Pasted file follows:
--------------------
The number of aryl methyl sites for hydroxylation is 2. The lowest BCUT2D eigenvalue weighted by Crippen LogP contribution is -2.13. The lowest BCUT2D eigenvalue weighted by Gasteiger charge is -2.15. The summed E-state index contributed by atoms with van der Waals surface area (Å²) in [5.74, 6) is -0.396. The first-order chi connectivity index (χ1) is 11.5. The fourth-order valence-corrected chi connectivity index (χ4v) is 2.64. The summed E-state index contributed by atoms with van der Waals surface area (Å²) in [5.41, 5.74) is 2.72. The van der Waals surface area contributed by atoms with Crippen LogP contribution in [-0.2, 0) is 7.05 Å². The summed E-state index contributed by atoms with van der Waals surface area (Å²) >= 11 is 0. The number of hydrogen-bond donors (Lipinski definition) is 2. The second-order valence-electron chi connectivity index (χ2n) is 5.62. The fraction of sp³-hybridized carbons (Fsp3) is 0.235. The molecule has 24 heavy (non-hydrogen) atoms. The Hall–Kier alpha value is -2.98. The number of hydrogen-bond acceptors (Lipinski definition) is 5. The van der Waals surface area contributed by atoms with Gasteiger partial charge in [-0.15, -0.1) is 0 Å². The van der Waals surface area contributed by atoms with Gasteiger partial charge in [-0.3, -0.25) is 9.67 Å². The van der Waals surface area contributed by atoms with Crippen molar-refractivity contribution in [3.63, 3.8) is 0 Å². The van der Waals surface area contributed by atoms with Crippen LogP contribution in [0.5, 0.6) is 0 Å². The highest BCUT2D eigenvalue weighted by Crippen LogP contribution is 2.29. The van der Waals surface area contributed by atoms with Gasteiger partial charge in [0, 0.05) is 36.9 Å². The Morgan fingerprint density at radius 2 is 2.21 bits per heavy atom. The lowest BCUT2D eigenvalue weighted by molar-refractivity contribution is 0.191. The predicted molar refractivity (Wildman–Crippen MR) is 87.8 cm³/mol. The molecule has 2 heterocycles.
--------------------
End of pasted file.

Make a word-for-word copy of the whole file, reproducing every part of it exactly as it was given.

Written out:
The number of aryl methyl sites for hydroxylation is 2. The lowest BCUT2D eigenvalue weighted by Crippen LogP contribution is -2.13. The lowest BCUT2D eigenvalue weighted by Gasteiger charge is -2.15. The summed E-state index contributed by atoms with van der Waals surface area (Å²) in [5.74, 6) is -0.396. The first-order chi connectivity index (χ1) is 11.5. The fourth-order valence-corrected chi connectivity index (χ4v) is 2.64. The summed E-state index contributed by atoms with van der Waals surface area (Å²) in [5.41, 5.74) is 2.72. The van der Waals surface area contributed by atoms with Crippen LogP contribution in [-0.2, 0) is 7.05 Å². The summed E-state index contributed by atoms with van der Waals surface area (Å²) >= 11 is 0. The number of hydrogen-bond donors (Lipinski definition) is 2. The second-order valence-electron chi connectivity index (χ2n) is 5.62. The fraction of sp³-hybridized carbons (Fsp3) is 0.235. The molecule has 24 heavy (non-hydrogen) atoms. The Hall–Kier alpha value is -2.98. The number of hydrogen-bond acceptors (Lipinski definition) is 5. The van der Waals surface area contributed by atoms with Gasteiger partial charge in [-0.15, -0.1) is 0 Å². The van der Waals surface area contributed by atoms with Gasteiger partial charge in [-0.3, -0.25) is 9.67 Å². The van der Waals surface area contributed by atoms with Crippen molar-refractivity contribution in [3.63, 3.8) is 0 Å². The van der Waals surface area contributed by atoms with Crippen LogP contribution in [0.5, 0.6) is 0 Å². The highest BCUT2D eigenvalue weighted by Crippen LogP contribution is 2.29. The van der Waals surface area contributed by atoms with Gasteiger partial charge in [0, 0.05) is 36.9 Å². The Morgan fingerprint density at radius 2 is 2.21 bits per heavy atom. The lowest BCUT2D eigenvalue weighted by molar-refractivity contribution is 0.191. The predicted molar refractivity (Wildman–Crippen MR) is 87.8 cm³/mol. The molecule has 2 heterocycles.